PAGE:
Invocation of Doctrine of Canis Testis Rugos Creative, But Ultimately Unsuccessful

Law Practice

Nobody likes getting called for jury service. Not Mr. T, not me, nobody.

So it's natural to try to get out of it.

Here's a hint, though: when filling out an excuse affidavit justifying why you should not be called to service, resist the temptation to tell the judge that you would rather count the wrinkles on your dog's balls than spend time in his company. As the somewhat intemperate potential juror Erik Anthony Slye has now discovered, judges don't like that sort of thing. Judges spend a vast amount of time doing things that are much worse than examining dog balls, and even more time interacting with people less pleasant than a hound's taint. They get very few chances for amusement and personal gratification. Don't tempt them to send the marshals or sheriff's deputies out to get you.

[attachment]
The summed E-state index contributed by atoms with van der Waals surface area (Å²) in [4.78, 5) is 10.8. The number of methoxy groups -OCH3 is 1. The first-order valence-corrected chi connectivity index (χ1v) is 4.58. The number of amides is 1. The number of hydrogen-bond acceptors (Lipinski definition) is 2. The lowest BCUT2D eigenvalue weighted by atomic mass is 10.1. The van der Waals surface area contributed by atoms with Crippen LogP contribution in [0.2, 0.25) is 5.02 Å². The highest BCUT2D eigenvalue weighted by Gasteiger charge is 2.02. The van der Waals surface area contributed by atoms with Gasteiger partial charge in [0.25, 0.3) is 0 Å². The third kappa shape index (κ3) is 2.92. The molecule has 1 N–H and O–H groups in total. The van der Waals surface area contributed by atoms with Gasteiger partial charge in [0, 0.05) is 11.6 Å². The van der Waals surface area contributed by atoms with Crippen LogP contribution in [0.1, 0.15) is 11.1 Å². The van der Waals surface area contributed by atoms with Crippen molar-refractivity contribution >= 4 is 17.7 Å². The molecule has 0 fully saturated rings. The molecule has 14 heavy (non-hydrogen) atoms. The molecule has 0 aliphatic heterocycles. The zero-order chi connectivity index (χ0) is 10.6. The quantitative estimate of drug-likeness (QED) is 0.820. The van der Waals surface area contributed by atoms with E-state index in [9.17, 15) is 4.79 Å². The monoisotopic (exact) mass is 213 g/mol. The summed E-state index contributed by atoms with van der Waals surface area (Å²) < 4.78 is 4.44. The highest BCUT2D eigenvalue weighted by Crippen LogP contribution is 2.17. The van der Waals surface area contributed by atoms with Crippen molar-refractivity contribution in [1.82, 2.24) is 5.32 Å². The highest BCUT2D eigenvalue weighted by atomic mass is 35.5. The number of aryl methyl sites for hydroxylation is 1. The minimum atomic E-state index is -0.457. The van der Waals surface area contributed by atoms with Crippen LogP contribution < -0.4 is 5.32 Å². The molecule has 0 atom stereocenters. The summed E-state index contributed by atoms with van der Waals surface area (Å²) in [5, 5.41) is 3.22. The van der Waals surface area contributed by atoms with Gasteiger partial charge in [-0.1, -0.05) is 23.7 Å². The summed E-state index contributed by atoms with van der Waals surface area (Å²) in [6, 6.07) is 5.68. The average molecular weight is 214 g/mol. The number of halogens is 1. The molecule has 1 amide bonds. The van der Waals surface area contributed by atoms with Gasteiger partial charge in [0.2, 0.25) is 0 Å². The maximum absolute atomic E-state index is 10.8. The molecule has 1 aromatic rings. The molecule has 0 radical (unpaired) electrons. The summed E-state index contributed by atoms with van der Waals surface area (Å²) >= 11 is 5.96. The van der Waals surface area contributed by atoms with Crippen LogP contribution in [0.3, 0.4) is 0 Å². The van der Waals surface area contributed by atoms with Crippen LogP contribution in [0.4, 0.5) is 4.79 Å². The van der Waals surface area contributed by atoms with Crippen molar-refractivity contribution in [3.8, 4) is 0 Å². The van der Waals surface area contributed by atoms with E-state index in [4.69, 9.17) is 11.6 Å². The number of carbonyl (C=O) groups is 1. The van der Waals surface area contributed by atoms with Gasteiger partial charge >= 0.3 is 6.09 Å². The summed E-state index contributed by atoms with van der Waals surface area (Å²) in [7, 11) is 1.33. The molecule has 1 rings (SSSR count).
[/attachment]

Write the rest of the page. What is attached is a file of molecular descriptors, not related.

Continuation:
Last 5 posts by Ken White

4 Comments

4 Comments

  1. mojo  •  May 1, 2009 @8:03 am

    "Do not annoy Mr. Happy-Fun Court."

  2. JP  •  May 1, 2009 @9:32 am

    I think your post title is a little bit inaccurate. Sure, he had to apologize, but here's the last line of your Smoking Gun link:

    "And he also was excused from serving on a jury."

  3. Ken  •  May 1, 2009 @9:44 am

    Yeah, after he was summoned, threatened with jail, and made to apologize. And he wasn't excused based on saying he found it boring.

  4. JP  •  May 1, 2009 @12:36 pm

    Do we know why he was excused?

    My view is surely somewhat influenced by my own recent term of conscription into the service of my state's justice system, but a summons, threat of jail, and forced apology seems somewhat more pleasant than actually being on a jury.